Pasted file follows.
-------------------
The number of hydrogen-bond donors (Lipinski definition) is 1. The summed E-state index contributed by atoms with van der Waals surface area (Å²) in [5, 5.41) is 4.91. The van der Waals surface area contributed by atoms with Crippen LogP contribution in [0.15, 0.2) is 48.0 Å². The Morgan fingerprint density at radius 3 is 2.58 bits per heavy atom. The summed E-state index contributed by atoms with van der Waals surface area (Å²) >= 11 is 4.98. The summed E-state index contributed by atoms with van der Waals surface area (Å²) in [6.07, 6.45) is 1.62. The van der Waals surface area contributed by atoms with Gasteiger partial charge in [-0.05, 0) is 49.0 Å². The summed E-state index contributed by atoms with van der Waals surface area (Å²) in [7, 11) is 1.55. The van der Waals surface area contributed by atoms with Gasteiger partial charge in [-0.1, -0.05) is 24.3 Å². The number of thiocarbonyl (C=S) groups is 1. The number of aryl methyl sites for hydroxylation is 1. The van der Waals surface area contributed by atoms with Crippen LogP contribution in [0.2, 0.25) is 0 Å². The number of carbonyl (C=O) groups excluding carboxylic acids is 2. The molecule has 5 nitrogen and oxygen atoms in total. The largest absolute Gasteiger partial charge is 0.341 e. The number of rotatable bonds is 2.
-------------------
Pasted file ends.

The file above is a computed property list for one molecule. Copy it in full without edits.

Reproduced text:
The number of hydrogen-bond donors (Lipinski definition) is 1. The summed E-state index contributed by atoms with van der Waals surface area (Å²) in [5, 5.41) is 4.91. The van der Waals surface area contributed by atoms with Crippen LogP contribution in [0.15, 0.2) is 48.0 Å². The Morgan fingerprint density at radius 3 is 2.58 bits per heavy atom. The summed E-state index contributed by atoms with van der Waals surface area (Å²) >= 11 is 4.98. The summed E-state index contributed by atoms with van der Waals surface area (Å²) in [6.07, 6.45) is 1.62. The van der Waals surface area contributed by atoms with Gasteiger partial charge in [-0.05, 0) is 49.0 Å². The summed E-state index contributed by atoms with van der Waals surface area (Å²) in [7, 11) is 1.55. The van der Waals surface area contributed by atoms with Gasteiger partial charge in [-0.1, -0.05) is 24.3 Å². The number of thiocarbonyl (C=S) groups is 1. The number of aryl methyl sites for hydroxylation is 1. The van der Waals surface area contributed by atoms with Crippen LogP contribution in [0.2, 0.25) is 0 Å². The number of carbonyl (C=O) groups excluding carboxylic acids is 2. The molecule has 5 nitrogen and oxygen atoms in total. The largest absolute Gasteiger partial charge is 0.341 e. The number of rotatable bonds is 2.